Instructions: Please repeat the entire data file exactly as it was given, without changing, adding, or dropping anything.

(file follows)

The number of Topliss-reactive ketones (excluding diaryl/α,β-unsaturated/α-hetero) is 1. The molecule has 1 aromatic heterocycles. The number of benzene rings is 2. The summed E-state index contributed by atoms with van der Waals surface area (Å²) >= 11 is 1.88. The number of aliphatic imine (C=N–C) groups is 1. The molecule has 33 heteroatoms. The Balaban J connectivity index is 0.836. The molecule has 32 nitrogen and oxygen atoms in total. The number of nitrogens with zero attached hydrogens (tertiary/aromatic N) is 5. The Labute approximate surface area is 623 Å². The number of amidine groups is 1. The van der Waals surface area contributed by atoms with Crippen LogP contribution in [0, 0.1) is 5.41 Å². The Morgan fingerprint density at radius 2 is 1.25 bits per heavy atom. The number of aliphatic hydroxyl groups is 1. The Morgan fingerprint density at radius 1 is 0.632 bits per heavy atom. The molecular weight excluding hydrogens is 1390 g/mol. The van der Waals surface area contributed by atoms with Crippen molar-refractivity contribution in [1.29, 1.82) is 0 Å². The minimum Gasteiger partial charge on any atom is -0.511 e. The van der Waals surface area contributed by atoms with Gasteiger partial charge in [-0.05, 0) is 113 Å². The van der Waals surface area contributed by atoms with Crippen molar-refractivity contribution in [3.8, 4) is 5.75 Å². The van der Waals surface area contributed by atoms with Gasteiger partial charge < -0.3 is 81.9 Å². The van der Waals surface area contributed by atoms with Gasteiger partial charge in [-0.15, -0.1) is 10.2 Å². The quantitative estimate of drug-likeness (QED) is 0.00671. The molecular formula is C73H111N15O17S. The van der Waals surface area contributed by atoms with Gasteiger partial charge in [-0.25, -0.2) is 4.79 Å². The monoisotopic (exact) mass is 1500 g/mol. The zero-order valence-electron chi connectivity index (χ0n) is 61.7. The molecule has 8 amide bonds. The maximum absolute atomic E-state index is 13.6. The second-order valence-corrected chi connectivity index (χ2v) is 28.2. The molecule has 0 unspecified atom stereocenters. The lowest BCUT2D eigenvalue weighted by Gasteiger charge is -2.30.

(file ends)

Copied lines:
The number of Topliss-reactive ketones (excluding diaryl/α,β-unsaturated/α-hetero) is 1. The molecule has 1 aromatic heterocycles. The number of benzene rings is 2. The summed E-state index contributed by atoms with van der Waals surface area (Å²) >= 11 is 1.88. The number of aliphatic imine (C=N–C) groups is 1. The molecule has 33 heteroatoms. The Balaban J connectivity index is 0.836. The molecule has 32 nitrogen and oxygen atoms in total. The number of nitrogens with zero attached hydrogens (tertiary/aromatic N) is 5. The Labute approximate surface area is 623 Å². The number of amidine groups is 1. The van der Waals surface area contributed by atoms with Crippen LogP contribution in [0, 0.1) is 5.41 Å². The Morgan fingerprint density at radius 2 is 1.25 bits per heavy atom. The number of aliphatic hydroxyl groups is 1. The Morgan fingerprint density at radius 1 is 0.632 bits per heavy atom. The molecular weight excluding hydrogens is 1390 g/mol. The van der Waals surface area contributed by atoms with Crippen molar-refractivity contribution in [1.29, 1.82) is 0 Å². The minimum Gasteiger partial charge on any atom is -0.511 e. The van der Waals surface area contributed by atoms with Gasteiger partial charge in [-0.05, 0) is 113 Å². The van der Waals surface area contributed by atoms with Crippen molar-refractivity contribution in [3.8, 4) is 5.75 Å². The van der Waals surface area contributed by atoms with Gasteiger partial charge < -0.3 is 81.9 Å². The van der Waals surface area contributed by atoms with Gasteiger partial charge in [-0.15, -0.1) is 10.2 Å². The quantitative estimate of drug-likeness (QED) is 0.00671. The molecular formula is C73H111N15O17S. The van der Waals surface area contributed by atoms with Gasteiger partial charge in [-0.25, -0.2) is 4.79 Å². The monoisotopic (exact) mass is 1500 g/mol. The zero-order valence-electron chi connectivity index (χ0n) is 61.7. The molecule has 8 amide bonds. The maximum absolute atomic E-state index is 13.6. The second-order valence-corrected chi connectivity index (χ2v) is 28.2. The molecule has 0 unspecified atom stereocenters. The lowest BCUT2D eigenvalue weighted by Gasteiger charge is -2.30.